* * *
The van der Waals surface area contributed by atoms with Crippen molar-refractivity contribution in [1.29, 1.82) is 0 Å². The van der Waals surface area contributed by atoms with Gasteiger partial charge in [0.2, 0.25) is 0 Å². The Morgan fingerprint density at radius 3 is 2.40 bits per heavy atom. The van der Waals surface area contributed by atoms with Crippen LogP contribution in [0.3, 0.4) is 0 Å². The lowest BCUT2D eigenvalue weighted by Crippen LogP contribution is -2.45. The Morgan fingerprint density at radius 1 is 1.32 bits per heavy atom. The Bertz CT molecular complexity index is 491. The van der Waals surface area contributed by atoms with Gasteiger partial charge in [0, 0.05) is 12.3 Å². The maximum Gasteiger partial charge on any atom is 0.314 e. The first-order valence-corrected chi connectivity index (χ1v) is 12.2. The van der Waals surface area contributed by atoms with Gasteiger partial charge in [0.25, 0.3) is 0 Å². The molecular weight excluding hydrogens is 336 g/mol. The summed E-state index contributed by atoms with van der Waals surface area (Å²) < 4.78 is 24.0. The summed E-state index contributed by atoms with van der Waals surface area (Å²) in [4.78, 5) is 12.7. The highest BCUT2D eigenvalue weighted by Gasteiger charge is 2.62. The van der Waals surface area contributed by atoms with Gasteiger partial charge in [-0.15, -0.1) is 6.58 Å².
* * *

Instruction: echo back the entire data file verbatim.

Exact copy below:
The van der Waals surface area contributed by atoms with Crippen molar-refractivity contribution in [1.29, 1.82) is 0 Å². The van der Waals surface area contributed by atoms with Gasteiger partial charge in [0.2, 0.25) is 0 Å². The Morgan fingerprint density at radius 3 is 2.40 bits per heavy atom. The van der Waals surface area contributed by atoms with Crippen LogP contribution in [0.3, 0.4) is 0 Å². The lowest BCUT2D eigenvalue weighted by Crippen LogP contribution is -2.45. The Morgan fingerprint density at radius 1 is 1.32 bits per heavy atom. The Bertz CT molecular complexity index is 491. The van der Waals surface area contributed by atoms with Gasteiger partial charge in [0, 0.05) is 12.3 Å². The maximum Gasteiger partial charge on any atom is 0.314 e. The first-order valence-corrected chi connectivity index (χ1v) is 12.2. The van der Waals surface area contributed by atoms with Gasteiger partial charge in [0.25, 0.3) is 0 Å². The molecular weight excluding hydrogens is 336 g/mol. The summed E-state index contributed by atoms with van der Waals surface area (Å²) < 4.78 is 24.0. The summed E-state index contributed by atoms with van der Waals surface area (Å²) in [4.78, 5) is 12.7. The highest BCUT2D eigenvalue weighted by Gasteiger charge is 2.62. The van der Waals surface area contributed by atoms with Gasteiger partial charge in [-0.15, -0.1) is 6.58 Å².